In the most recent issue of Dappled Things, Damian J. Ference provides an engaging assessment of the similarities between the works of Pope Benedict XVI and Flannery O’Connor. In his article, “No Vague Believer: The Specificity of the Person of Christ According to Flannery O’Connor and Benedict XVI,” Ference proposes that, although Benedict XVI and O’Connor are writing at different times and in different genres, they share a common thesis, namely:
That the person of Christ is not simply a religious figure, or prophet, or political leader, or moral teacher among many—but that he truly is the Son of God, the Savior of the world, and that all of human history and the entire meaning of human existence rises and falls specifically on him—without exception.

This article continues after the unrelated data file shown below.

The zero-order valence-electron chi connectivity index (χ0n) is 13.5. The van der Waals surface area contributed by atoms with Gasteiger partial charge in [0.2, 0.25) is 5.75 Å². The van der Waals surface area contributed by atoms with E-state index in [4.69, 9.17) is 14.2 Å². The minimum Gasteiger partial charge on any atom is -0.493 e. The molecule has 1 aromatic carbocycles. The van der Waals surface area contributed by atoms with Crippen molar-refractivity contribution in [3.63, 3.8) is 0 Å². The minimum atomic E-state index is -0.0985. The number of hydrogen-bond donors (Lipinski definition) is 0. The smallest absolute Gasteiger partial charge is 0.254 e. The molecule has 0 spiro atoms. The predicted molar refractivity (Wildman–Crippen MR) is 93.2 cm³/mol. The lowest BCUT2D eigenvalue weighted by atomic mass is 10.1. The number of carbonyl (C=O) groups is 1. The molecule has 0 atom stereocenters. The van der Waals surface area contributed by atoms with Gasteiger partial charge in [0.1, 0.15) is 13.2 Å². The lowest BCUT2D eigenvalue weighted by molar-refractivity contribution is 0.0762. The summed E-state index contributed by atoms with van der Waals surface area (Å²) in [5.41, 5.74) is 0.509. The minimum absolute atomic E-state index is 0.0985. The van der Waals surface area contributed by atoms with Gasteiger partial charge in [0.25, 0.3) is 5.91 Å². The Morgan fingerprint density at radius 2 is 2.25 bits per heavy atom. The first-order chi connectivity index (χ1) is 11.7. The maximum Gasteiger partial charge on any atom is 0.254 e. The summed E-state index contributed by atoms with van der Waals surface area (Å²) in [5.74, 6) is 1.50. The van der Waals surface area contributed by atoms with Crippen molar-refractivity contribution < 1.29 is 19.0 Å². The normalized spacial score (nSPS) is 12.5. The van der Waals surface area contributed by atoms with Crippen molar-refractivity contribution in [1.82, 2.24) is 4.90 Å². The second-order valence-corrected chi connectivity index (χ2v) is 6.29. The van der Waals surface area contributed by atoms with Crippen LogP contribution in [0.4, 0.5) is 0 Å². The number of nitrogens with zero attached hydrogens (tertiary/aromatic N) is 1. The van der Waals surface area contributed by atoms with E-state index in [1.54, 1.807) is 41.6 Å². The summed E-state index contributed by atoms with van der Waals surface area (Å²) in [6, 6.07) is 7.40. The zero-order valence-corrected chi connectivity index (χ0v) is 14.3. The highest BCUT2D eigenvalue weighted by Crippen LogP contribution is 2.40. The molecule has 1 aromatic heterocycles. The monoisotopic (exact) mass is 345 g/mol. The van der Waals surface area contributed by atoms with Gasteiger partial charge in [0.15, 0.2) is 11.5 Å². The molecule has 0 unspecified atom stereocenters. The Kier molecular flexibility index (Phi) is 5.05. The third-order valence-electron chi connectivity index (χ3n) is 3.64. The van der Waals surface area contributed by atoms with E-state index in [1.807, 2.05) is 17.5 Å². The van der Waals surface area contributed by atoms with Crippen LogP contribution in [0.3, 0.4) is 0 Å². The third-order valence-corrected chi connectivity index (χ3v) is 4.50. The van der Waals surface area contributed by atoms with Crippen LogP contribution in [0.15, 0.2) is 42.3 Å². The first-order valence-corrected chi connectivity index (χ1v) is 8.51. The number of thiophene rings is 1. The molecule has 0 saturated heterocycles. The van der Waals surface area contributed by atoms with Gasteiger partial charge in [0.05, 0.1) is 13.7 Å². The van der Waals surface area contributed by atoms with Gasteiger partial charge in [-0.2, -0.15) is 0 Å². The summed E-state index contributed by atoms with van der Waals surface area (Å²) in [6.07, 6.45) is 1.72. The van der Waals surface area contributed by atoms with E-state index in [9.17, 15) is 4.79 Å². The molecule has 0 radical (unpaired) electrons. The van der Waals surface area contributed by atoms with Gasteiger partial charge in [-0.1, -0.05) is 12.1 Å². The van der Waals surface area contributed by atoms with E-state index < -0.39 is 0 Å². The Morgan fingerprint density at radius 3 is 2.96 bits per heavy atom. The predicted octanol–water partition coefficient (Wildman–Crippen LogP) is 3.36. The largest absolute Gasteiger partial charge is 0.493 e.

The specificity of God’s nature as both human and divine as it is revealed in the person of Jesus Christ is the point of convergence between Benedict XVI’s work and that of O’Connor’s, but the poignant comparison of these two authors comes to light with Ference’s demonstration that each author, in their respective literary genres, were combatting what Ference terms “vague belief.” Vague belief, he
writes, has usurped “specific belief” in Christ, and is characterized by the de-divinization of Jesus, diminishment of God’s personal nature, and triumph of spiritualism without doctrine, dogma or savior.
Ference argues that each author deals with the crisis of vague belief by, “addressing the power of God’s name and proposing an adequate understanding of the person of Jesus Christ as Son of God and Savior of the world.” While such an argument might be somewhat more traceable in Benedict XVI’s overt discussions of Christ, Ference gives memorable examples in O’Connor’s work to illustrate this point, unpacking the Christian symbolism in each passage.
Read Ference’s case for pairing these two authors here.